“Fifty-seven,” Hanson told him.

“Jesus,” Pruett said. “You fight in ‘Nam?”

Hanson shook his head. “I was in school. Deferred. If not for the deferral, I probably would have skipped to Canada.”

Pruett thought for a moment. “Time was I would have punched you for that. Called you a coward. No more. You were the smart one, Professor.”

“Never really felt like that,” said Hanson.

“War is not favorable to those who wage it,” Pruett said. “A circular hell, Professor.”

“Still, I have thought many times that I should have learned that lesson for myself,” Hanson admitted.

“So it’s love?” the sheriff said.

“Yes,” Hanson said.

“You sure?”

“Hellacious love, Sheriff.”

Pruett lifted his impotent glass. “Only kind.”

* * *

Patrolman James Pruett loved his wife. The life they’d carved out in Wyoming was a good one, and Bethy was the kind of woman for whom men pined. But ten years of heavy drinking eroded the will. It made a man feel invincible, as if the laws of others applied not to him.

At fourteen, Wendy Pruett already questioned her father’s merit as a man. More than most teens. She was idealistic, and he was a cop who fought in the unpopular war. So, like any good drunk, Pruett did what he could to screw it up even more.

Jesse Claremont taught seventh grade at Wind River Middle School. She was young and pretty and she spent as many nights at the Cowboy Bar as James Pruett. While Sam and Bethy were at home, Pruett got to know Jesse. First it was just drinks at the bar and friendly flirtation. But things progressed. Soon it was two or three nights a week, all the drinking at Jesse’s tiny one bedroom house in town. The sex was good. It seemed to revitalize Pruett, but then—at that time in his life—he was bulletproof. His own disease convinced him he could have it all. The booze, Jesse, and his wonderful life at home.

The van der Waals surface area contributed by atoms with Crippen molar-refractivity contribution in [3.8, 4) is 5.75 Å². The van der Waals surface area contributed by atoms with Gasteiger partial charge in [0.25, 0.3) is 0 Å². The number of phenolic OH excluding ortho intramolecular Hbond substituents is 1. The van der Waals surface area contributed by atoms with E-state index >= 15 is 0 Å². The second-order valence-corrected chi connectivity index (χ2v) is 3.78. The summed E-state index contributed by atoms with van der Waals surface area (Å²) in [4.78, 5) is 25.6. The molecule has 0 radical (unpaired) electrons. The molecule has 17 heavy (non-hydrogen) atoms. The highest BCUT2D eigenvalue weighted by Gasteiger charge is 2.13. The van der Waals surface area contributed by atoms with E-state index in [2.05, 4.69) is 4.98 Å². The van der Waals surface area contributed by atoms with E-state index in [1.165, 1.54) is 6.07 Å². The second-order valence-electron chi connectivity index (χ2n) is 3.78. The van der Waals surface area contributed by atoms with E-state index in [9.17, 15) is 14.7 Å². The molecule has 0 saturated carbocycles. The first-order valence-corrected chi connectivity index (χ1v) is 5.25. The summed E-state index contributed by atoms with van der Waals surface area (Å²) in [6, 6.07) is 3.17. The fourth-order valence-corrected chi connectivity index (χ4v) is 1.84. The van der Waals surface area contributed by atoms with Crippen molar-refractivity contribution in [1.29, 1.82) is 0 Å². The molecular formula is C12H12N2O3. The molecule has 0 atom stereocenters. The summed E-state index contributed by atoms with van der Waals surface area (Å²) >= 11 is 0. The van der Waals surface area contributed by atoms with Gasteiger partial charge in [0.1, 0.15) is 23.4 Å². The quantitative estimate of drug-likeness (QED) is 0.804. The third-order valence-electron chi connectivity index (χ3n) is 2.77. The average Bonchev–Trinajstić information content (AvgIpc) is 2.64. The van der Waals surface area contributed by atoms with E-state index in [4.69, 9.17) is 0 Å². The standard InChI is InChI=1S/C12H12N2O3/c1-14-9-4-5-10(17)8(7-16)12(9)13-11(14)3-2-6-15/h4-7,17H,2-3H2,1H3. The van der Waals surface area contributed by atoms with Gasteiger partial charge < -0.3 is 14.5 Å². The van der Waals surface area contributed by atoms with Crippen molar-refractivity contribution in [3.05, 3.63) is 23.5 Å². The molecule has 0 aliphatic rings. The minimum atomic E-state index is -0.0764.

Wind River, like most small towns, allowed very few secrets. And Pruett was a cop. He knew better than anyone how word traveled. Pruett ignored the obvious. He and Jesse carried on in what they convinced themselves was secret. Until one night Pruett’s daughter confronted him, standing stoically at the foot of his mistress’s bed.

“You fucking shit,” Pruett’s only child had said. She did not cry; she would not give her father the satisfaction. But it was the last thing she said to him.

* * *

Wendy Steele waited nervously for her father. The Wrangler Cafe was teeming with men and women loading up on breakfast and coffee before jobs interrupted their days. Sheriff Pruett walked in and found her in the back corner of the restaurant. He waved, removed his hat, and tried to make his way through the crowd, stopping occasionally to shake a hand or pat a back.